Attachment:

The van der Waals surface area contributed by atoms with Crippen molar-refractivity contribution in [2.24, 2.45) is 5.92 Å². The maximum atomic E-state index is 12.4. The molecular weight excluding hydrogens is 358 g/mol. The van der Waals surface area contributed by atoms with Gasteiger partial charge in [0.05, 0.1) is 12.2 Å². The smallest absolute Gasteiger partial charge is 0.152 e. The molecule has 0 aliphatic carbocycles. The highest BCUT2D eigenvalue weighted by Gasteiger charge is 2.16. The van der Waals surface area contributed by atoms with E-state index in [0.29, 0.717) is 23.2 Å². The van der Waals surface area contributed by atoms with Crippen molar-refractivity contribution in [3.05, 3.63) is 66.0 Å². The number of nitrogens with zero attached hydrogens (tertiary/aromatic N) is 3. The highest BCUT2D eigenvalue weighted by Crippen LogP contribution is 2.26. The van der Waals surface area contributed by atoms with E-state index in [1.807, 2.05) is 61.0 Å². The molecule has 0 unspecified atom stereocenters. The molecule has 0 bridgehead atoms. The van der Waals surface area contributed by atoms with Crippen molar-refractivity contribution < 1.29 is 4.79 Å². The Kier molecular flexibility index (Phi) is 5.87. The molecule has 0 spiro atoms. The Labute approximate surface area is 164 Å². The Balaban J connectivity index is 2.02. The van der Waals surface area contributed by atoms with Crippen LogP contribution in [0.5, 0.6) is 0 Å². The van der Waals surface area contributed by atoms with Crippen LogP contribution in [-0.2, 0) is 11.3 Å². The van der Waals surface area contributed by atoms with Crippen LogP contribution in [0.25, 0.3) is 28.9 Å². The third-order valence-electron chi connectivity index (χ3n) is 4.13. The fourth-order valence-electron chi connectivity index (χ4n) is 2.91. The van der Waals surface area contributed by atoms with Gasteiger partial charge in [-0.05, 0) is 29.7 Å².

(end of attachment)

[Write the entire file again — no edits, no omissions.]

The van der Waals surface area contributed by atoms with Crippen molar-refractivity contribution in [2.24, 2.45) is 5.92 Å². The maximum atomic E-state index is 12.4. The molecular weight excluding hydrogens is 358 g/mol. The van der Waals surface area contributed by atoms with Gasteiger partial charge in [0.05, 0.1) is 12.2 Å². The smallest absolute Gasteiger partial charge is 0.152 e. The molecule has 0 aliphatic carbocycles. The highest BCUT2D eigenvalue weighted by Gasteiger charge is 2.16. The van der Waals surface area contributed by atoms with E-state index in [0.29, 0.717) is 23.2 Å². The van der Waals surface area contributed by atoms with Crippen molar-refractivity contribution in [3.05, 3.63) is 66.0 Å². The number of nitrogens with zero attached hydrogens (tertiary/aromatic N) is 3. The highest BCUT2D eigenvalue weighted by Crippen LogP contribution is 2.26. The van der Waals surface area contributed by atoms with E-state index in [1.807, 2.05) is 61.0 Å². The molecule has 0 unspecified atom stereocenters. The molecule has 0 bridgehead atoms. The van der Waals surface area contributed by atoms with Crippen molar-refractivity contribution < 1.29 is 4.79 Å². The Kier molecular flexibility index (Phi) is 5.87. The molecule has 0 spiro atoms. The Labute approximate surface area is 164 Å². The Balaban J connectivity index is 2.02. The van der Waals surface area contributed by atoms with Crippen LogP contribution in [0.5, 0.6) is 0 Å². The van der Waals surface area contributed by atoms with Crippen LogP contribution in [-0.2, 0) is 11.3 Å². The van der Waals surface area contributed by atoms with Crippen LogP contribution in [0.25, 0.3) is 28.9 Å². The third-order valence-electron chi connectivity index (χ3n) is 4.13. The fourth-order valence-electron chi connectivity index (χ4n) is 2.91. The van der Waals surface area contributed by atoms with Gasteiger partial charge in [-0.05, 0) is 29.7 Å².